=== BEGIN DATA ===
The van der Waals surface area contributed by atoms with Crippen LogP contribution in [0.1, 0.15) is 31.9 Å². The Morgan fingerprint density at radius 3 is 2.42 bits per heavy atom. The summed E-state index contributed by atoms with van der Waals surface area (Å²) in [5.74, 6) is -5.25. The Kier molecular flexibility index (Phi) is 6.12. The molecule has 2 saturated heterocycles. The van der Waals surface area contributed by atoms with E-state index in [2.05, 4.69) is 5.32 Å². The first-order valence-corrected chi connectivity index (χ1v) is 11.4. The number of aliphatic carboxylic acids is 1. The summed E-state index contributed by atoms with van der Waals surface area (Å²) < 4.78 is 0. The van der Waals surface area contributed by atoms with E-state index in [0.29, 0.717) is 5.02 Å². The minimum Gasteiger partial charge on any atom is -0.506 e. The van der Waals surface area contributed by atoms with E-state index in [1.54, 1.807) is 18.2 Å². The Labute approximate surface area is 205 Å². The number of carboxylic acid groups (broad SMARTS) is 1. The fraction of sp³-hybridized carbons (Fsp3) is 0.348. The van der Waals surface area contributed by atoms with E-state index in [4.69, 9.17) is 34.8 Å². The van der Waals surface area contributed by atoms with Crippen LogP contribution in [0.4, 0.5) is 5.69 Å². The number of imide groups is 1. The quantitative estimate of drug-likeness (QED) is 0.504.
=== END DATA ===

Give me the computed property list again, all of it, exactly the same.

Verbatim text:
The van der Waals surface area contributed by atoms with Crippen LogP contribution in [0.1, 0.15) is 31.9 Å². The Morgan fingerprint density at radius 3 is 2.42 bits per heavy atom. The summed E-state index contributed by atoms with van der Waals surface area (Å²) in [5.74, 6) is -5.25. The Kier molecular flexibility index (Phi) is 6.12. The molecule has 2 saturated heterocycles. The van der Waals surface area contributed by atoms with E-state index in [2.05, 4.69) is 5.32 Å². The first-order valence-corrected chi connectivity index (χ1v) is 11.4. The number of aliphatic carboxylic acids is 1. The summed E-state index contributed by atoms with van der Waals surface area (Å²) < 4.78 is 0. The van der Waals surface area contributed by atoms with E-state index in [0.29, 0.717) is 5.02 Å². The minimum Gasteiger partial charge on any atom is -0.506 e. The van der Waals surface area contributed by atoms with E-state index in [1.54, 1.807) is 18.2 Å². The Labute approximate surface area is 205 Å². The number of carboxylic acid groups (broad SMARTS) is 1. The fraction of sp³-hybridized carbons (Fsp3) is 0.348. The van der Waals surface area contributed by atoms with E-state index in [4.69, 9.17) is 34.8 Å². The van der Waals surface area contributed by atoms with Crippen LogP contribution in [0.4, 0.5) is 5.69 Å². The number of imide groups is 1. The quantitative estimate of drug-likeness (QED) is 0.504.